L’accident est une défense relative à la mens rea, mais aussi relative à l’actus reus
 There is no question that accident is a good defence to the element of intention in murder or to any other offence in which a culpable mental state is an essential element. Accidents are, by definition, not intentional. An accident is not the result of a deliberate choice to engage in specific conduct or to cause a specific result. To the extent that the criminal law allows liability to be found in the absence of such choice it condones constructive liability because it allows responsibility to be attributed in the absence of an essential element. But accident is not only a defence to an element of mens rea. Accident is also a defence to the actus reus of an offence. What is common between them is that both, but for distinct reasons, preclude proof beyond reasonable doubt of essential elements of an offence.
 For an act to be attributed to the responsibility of a person in the criminal law it must be voluntary. Accidents are, by definition, not voluntary. A voluntary act is the expression of a conscious choice and conscious control by the person who commits it. To this extent the actus reus of an offence includes a mental element. This mental element merges with elements of mens rea but must be distinguished from them. The mental element in the voluntariness, or conscious choice, merges with elements of mens rea in the sense that elements such as intention, knowledge, wilful blindness and recklessness presuppose the exercise of conscious choice. They cannot exist except upon a foundation of conscious choice. What distinguishes the element of conscious choice in the actus reus from the mental element in mens rea is that states of mind such as intention, knowledge, wilful blindness and recklessness define particular types of conscious choice. In addition to proof of a voluntary act the proof of such elements, as required by the substantive law in the definition of specific offences, justifies a verdict that a person is guilty for a conscious choice in the commission of a prohibited act.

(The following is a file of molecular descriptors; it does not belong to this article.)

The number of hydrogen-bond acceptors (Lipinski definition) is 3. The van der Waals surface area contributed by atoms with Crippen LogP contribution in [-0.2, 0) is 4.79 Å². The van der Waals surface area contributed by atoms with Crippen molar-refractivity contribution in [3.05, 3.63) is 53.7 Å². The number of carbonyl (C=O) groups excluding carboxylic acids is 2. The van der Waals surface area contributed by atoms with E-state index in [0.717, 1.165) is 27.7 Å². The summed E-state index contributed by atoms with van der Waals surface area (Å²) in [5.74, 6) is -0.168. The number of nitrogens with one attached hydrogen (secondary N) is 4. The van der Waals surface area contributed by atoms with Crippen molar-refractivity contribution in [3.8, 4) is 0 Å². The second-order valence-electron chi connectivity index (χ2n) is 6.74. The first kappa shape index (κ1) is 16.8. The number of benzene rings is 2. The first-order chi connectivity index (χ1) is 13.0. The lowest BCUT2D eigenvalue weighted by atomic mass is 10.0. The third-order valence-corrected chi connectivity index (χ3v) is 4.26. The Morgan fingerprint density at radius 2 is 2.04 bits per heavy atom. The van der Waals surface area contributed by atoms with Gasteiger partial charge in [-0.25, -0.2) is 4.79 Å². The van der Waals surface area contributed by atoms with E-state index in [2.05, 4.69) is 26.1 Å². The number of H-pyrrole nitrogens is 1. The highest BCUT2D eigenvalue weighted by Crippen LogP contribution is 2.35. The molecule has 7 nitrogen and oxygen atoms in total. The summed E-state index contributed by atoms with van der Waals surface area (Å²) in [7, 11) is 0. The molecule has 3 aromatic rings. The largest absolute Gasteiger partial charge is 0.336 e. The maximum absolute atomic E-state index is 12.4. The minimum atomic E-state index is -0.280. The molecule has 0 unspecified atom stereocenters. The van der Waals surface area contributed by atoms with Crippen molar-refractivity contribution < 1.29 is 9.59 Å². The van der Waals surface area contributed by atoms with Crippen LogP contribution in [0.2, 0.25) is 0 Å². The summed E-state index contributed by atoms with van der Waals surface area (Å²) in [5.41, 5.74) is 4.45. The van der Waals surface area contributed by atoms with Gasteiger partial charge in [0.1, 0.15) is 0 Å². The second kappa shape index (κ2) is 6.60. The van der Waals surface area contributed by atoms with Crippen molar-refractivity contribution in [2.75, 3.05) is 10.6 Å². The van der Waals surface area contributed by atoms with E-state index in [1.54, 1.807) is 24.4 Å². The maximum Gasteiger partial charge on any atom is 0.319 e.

Accident negates the element of conscious choice, or voluntariness, in action as much as it negates specific types of choices as defined in various concepts of mens rea. Thus a driver who unavoidably strikes a pedestrian who streaks into the road cannot be held criminally responsible for voluntary conduct or fault in the commission of an offence.
 An accident that occurs in the absence of any other unlawful act precludes any criminal liability. This is not a complicated proposition. But the criminal law must also account for accidents that are caused by previously committed offences or accidents that occur during the commission of an unlawful act. The present case concerns the second issue. The theory of the defence was that during (not after) the commission of an assault the gun accidentally discharged and the shot killed the victim.
 Assuming a sufficient factual foundation in the evidence, this theory forces consideration of the extent to which criminal responsibility can be attributed where accidents occur during the commission of other offences. This possibility has been rejected to the extent that constructive murder, a killing in the absence of subjective foresight of death, has been declared unconstitutional. It has not been rejected with respect to other offences, including other forms of culpable homicide. Unlawful-act manslaughter allows for conviction where an accidental death is caused by the commission of an underlying or predicate offence, such as assault, if the commission of that offence is dangerous in the sense that it demonstrates an objective risk of bodily harm.
 As a general proposition, for which exceptions are not involved in this appeal, there can be no liability for first-degree murder unless the commission of an underlying offence is the cause of death; nor will it suffice that a person caused death while committing an underlying offence. Murder requires subjective foresight of death in the act of killing. It is clear that the judge instructed the jury to consider the defence of accident in relation to the element of intention in section 229(a) of the Code. He made no reference to accident in relation to the actus reus of murder or manslaughter, nor any mention of the elements of unlawful-act manslaughter.
 If the instructions had included a direction on accident with respect to the actus reus, the jury would have had a clearer understanding between the possible verdicts of murder or unlawful-act manslaughter. If as a result of such an instruction the jury had a reasonable doubt concerning the voluntariness of the shot, and thus of causation, the only alternative verdict would be manslaughter by means of an unlawful act. The absence of an instruction concerning accident and the actus reus implied that the only defence to a charge of murder would be reasonable doubt on the element of intention defined in section 229(a). It did not account for the possibility that there was a defence of accident if the discharge of the gun was not an act that was voluntary or the expression of a conscious choice.